Today I hand over the blog to my 14 year old daughter Daisy. It would appear I have two budding bloggers on my hands. So here it is #WhatDaisySays!
The Midnight Queen by Sylvia Hunter
In the hallowed halls of Oxford’s Merlin College, the most talented – and highest born – sons of the kingdom are taught the intricacies of magickal theory. But what dazzles can also destroy, as Gray Marshall is about to discover . . .
Gray’s Britain is a fragmented kingdom of many tongues, many gods and many magicks. But all that concerns Gray right now is returning as soon as possible to his studies and setting right the nightmare that has seen him disgraced and banished to his tutor’s home – without a trace of his powers. And it is there, toiling away on a summer afternoon, that he meets the professor’s daughter.
Although she has no talent of her own and has been forbidden by her father to pursue it, Sophie Callender longs for a magickal education. But she started a bookish rebellion in her father’s library long ago, and her sheltered upbringing conceals a mysterious past and what may prove a catastrophic future. Her meeting with Gray sets off a series of events that will lead them to uncover a conspiracy at the heart of the kingdom and into the legend of the Midnight Queen, who vanished without a trace years before.
The Midnight Queen by Sylvia Hunter is an intriguingly written fantasy book based around a world of magick. This is due to be a trilogy and I am honestly excited to see where the writer takes the plot. Our two main characters are introduced within the first chapter. Gray (Graham Marshall), has been forced to stay at his professor’s house for the summer for reasons unbeknown to the reader for a while into the book. Gray’s character is a very intelligent, caring, young man. The visible hatred between Gray and the professor is brought to the reader’s attention by our other main character, Sophie. Sophie was by far my favourite character. I think the themes in this book were really relatable and current. For instance, in the setting of the book Sophie is discouraged by her father from reading and learning about magick like the men in story do. I feel this was an exceptionally relevant theme, considering the modern feminist movements. Sophie’s character was also very bubbly and talkative which combats Grays initial moodiness.
Within the first chapter I noticed that the writing style was very unusual. Whilst reading, the informal, friendly tone made it feel as if it was written in first person by Sophie, when in fact it’s written in the third person. Sylvia Hunter has a very unique writing style that makes the book very easy to read. However, the book was very slow to get to the plot. This was the only downfall I found the book had. On one hand, I can see that because it took a while to get to the plot we got to get to know Gray and Sophie really well but on the other hand it does make the first 100 pages or so hard to power through.
Throughout the book the plot takes lots of unexpected twists and turns that I personally thought were quite clever. I enjoyed learning all about magick which was obviously one of the main themes in the book. Despite knowing magick obviously isn’t real I still find it incredibly interesting to read different authors inventions of magickal worlds. I think Sylvia Hunter’s magickal world went in depth enough to catch your interest but at the same time it doesn’t feel like your reading one of Gray’s study books from Oxford’s Merlin College.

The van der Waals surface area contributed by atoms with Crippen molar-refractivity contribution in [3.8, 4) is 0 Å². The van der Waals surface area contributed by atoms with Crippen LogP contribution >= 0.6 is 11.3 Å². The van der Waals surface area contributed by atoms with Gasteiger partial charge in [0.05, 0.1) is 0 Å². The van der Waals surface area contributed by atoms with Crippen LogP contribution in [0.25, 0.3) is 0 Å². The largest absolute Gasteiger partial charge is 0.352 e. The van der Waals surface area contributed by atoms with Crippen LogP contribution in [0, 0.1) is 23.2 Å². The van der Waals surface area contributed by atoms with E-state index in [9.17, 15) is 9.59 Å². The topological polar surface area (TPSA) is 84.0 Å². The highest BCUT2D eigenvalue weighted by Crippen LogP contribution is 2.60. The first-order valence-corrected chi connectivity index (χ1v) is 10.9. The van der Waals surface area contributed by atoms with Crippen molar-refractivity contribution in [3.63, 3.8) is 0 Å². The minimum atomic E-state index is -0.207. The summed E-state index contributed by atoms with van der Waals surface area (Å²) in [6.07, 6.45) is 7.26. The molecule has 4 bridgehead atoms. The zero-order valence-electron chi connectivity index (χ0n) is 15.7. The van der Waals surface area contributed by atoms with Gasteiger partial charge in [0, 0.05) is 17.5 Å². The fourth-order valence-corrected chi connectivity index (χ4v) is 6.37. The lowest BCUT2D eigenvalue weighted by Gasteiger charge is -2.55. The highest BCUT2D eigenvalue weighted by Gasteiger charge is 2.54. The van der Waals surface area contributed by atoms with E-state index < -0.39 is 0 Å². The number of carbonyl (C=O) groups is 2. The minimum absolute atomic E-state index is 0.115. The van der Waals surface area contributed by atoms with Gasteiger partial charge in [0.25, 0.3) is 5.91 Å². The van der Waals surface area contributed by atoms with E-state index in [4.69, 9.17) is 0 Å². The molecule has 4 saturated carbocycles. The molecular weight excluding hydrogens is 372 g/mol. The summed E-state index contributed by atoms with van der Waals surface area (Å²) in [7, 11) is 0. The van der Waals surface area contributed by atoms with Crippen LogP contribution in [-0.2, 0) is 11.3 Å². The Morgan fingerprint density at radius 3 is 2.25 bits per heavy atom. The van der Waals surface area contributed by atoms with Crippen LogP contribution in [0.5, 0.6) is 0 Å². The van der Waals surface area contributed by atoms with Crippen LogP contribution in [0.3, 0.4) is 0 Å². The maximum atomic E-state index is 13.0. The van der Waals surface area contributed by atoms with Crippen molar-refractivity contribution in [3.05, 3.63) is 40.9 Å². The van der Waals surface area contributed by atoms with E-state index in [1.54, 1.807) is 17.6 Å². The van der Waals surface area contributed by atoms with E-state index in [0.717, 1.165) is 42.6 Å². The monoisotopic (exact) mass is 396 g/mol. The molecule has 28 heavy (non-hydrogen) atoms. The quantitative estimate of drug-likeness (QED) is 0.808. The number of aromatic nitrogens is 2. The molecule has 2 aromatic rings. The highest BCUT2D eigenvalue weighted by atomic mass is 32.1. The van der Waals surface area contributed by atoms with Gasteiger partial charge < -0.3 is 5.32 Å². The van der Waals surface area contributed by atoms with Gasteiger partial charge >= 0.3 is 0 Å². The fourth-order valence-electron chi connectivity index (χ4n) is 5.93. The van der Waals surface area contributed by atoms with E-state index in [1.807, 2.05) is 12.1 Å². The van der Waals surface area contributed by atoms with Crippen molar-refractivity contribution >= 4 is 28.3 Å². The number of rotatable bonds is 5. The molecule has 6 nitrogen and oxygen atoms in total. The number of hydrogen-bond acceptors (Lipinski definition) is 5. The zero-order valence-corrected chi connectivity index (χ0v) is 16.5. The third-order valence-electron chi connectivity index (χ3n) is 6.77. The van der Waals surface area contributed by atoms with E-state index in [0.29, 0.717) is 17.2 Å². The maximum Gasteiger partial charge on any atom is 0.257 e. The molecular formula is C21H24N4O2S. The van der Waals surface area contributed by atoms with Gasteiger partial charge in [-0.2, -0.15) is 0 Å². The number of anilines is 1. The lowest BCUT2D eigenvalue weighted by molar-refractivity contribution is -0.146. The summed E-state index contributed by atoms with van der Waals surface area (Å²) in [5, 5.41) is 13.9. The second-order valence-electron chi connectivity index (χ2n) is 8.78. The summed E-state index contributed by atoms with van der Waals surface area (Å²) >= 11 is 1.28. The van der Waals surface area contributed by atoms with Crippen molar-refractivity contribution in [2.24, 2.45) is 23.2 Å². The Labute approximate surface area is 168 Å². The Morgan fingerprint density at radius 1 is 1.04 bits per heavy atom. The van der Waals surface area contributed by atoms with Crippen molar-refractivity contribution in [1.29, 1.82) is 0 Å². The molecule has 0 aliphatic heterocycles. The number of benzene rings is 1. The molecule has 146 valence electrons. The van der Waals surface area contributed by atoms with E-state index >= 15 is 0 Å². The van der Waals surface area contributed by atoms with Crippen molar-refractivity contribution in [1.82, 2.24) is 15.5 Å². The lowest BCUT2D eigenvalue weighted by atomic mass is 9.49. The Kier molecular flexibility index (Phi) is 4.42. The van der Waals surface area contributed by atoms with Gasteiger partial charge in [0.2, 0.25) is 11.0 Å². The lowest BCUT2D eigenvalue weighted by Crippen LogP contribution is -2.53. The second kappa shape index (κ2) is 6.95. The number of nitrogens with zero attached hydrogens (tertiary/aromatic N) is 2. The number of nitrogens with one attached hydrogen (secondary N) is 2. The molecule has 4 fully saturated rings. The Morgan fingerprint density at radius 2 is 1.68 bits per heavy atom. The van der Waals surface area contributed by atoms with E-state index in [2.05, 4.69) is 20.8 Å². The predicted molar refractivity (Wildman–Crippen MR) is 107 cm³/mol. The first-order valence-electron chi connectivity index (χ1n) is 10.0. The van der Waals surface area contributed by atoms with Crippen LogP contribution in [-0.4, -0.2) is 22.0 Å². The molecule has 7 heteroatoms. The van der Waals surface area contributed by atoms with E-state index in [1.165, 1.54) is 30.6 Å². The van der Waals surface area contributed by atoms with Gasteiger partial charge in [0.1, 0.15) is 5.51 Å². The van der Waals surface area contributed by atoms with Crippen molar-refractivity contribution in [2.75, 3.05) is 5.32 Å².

Three other characters that I thought were written very interestingly were: Amelia, Joanna and the professor. Firstly, Amelia was the character I loved to hate. You could tell that she was designed to be written in a very mean girl fashion. She’s one of those girls whose pretty and she knows she can get anything with her looks- very manipulative. Joanna, who is one of the three sisters (Joanna, Amelia and Sophie) born to the professor is very outspoken and sassy. I enjoyed reading her character’s dialogue and I thought it bought a funny, light hearted tone to the book. Joanna was very passionately against her father’s views. Her father, the professor is written in a very old fashioned manner with very controversial and prejudice views against women. You find out early on that the girl’s mother (whom died when they were fairly young) was very upset to find that Joanna (the youngest) was a girl because the professor had wanted at least one boy. You also find out that Amelia believes it’s her father’s job to ‘pick’ her a ‘suitable’ man. This dynamic makes very thought provoking, interesting reading.
What would a book be without romance? Sophie and Gray’s romance develops very slowly from a place of trust, care and friendship. This like the plot develops very slowly but makes for very chilled out reading. There personalities are written to be very compatible and you see throughout the book how much they help each other.
Overall, I really enjoyed this book once the plot got going. The plot is full of very exciting twists and turns that I think almost any reader would enjoy and I personally thoroughly enjoyed the way the characters are written. I did also really enjoy the theme of female empowerment.